Maj sighs dramatically, “Why must I always be a part of the moments in which Daddy asserts his independence? Why must I suffer?”
Mark turns down the music and speaks happily of his awesomeness, “Yup. I am allowed to do anything I want.” He glances at me and considers and then amends this claim, “Well, I am allowed to do anything I want as long as I don’t irritate your mother.”
He continues thoughtfully, “So no more clapping, obviously.”
Maj is annoyed, “No one likes clapping, Daddy. No one.”
Mark goes on, “And no folding paper.”
A note here in my defense:
I am not bothered by the normal folding of a piece of paper. The following is completely acceptable – Oh look, a piece of paper I must for some reason fold! Let me just lay it down flat on this solid surface, fold it precisely, and then run my hand along the seam one time. I am now done folding this piece of paper and can move along to the next part of my life.
However, I am not fine with the following — Oh look, a random piece of paper that totally does not need to be folded! Let me hold it out away from my body and fold it imprecisely and then run two pressed fingers along the seam not one time . . . not two times . . . not three times . . . but endless pointless absentminded teeth-shivering times until my wife shrieks in anger and lunges at me and rips said piece of paper from my hands.
Back to the three of us in the car where Mark is not allowed to fold paper.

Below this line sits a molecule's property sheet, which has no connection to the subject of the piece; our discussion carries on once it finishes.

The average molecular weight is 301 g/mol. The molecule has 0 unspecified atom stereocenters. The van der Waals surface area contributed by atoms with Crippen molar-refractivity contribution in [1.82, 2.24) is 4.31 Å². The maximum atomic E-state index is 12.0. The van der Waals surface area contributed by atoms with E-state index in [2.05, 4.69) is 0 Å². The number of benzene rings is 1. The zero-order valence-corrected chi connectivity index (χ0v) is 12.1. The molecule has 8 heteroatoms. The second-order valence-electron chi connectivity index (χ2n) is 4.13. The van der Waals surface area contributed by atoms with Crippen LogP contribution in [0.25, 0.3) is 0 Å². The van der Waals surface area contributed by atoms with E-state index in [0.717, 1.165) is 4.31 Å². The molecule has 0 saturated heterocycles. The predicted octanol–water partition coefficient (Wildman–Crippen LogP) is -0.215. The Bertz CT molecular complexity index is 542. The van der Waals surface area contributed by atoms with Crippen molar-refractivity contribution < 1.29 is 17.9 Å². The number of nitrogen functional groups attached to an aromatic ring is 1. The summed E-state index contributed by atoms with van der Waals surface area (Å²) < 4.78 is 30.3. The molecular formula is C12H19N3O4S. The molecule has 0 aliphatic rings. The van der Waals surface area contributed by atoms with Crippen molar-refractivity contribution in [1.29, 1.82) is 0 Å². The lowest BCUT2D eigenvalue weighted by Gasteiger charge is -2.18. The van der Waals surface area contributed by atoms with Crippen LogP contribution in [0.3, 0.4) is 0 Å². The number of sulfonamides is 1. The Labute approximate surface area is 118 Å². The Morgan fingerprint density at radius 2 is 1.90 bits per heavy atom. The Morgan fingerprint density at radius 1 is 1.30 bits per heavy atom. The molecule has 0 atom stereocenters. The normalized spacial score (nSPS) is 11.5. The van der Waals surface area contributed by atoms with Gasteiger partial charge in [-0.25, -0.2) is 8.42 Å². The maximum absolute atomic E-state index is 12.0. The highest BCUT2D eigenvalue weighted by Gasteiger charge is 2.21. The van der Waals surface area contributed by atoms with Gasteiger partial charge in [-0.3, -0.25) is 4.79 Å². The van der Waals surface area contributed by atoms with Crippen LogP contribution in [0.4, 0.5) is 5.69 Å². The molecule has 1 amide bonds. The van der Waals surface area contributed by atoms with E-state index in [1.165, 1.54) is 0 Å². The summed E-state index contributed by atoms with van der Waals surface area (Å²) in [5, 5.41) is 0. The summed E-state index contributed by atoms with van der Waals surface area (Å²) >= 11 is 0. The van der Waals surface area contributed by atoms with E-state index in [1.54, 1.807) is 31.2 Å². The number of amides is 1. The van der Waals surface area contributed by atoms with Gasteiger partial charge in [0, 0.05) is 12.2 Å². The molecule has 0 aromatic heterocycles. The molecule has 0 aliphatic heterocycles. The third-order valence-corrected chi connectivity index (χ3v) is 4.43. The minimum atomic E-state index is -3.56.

Here’s Mark, “So no folding paper, because your mother is insane.”
“I’m insane too, Daddy. The sound and vibrations of fingers folding paper makes my whole body hurt.” Maj sighs, “It’s why my career as an origami artist was so short-lived.”
She’s not even kidding, by the way. Every single one of her origami folds had to be softly patted into position. No running pressing fingers allowed.
Maj is a tiny bit my daughter.
Anyway, here’s Mark again, speaking loudly and goofily, filled with superiority and pounding the steering wheel as he makes his points, “At work, though? I am all about the fold! I sit in my office and I yell out BRING ME MORE PAPER! and they do because I am the man of the paper and then I just sit there and I fold the paper, making crease after crease after crease of perfectly folded paper. Like a man. Like a man who is in CHARGE of things. Like folding. I AM A MAN OF FOLDING! Yeah, baby . . . that’s right. I’M THE MAN!”
He is a folding man?
I say nothing. Maj mutters, “Oh for goodness sake.”
Mark turns the radio’s volume up and he grunts and sways to the song, “I’m the man, baby! I am the man of paper! Folding, creasing, crumpling . . . I’ll do whatever I like. Why? Because I am the man! I am the man of folding!”
I can’t help it; I giggle, “You are the man of folding?”
Mark glances at me, “What’s your point?”
Maj interrupts triumphantly, “THERE’S THE DARK CHICKEN AGAIN!”
I glance out the window at the vaguely chicken-shaped object that is in fact a black plastic bag snagged on some fencing, “Huh. Hey, Maj? That chicken looks Hefty-ish.”
Maj stares out the window at the not-so-much chicken, “What? Hmmm. Well, that’s embarrassing.”
Mark does a slow-clap of sarcasm, “Way to poultry-spot, Maj.”
She returns the sarcasm, “Well, Daddy . . . at least I’m not a folding man.”
Mark is startled and he turns to me, “Wait. She just made that sound like an insult.”
“And stop clapping, Daddy. Hands on the wheel, young man.”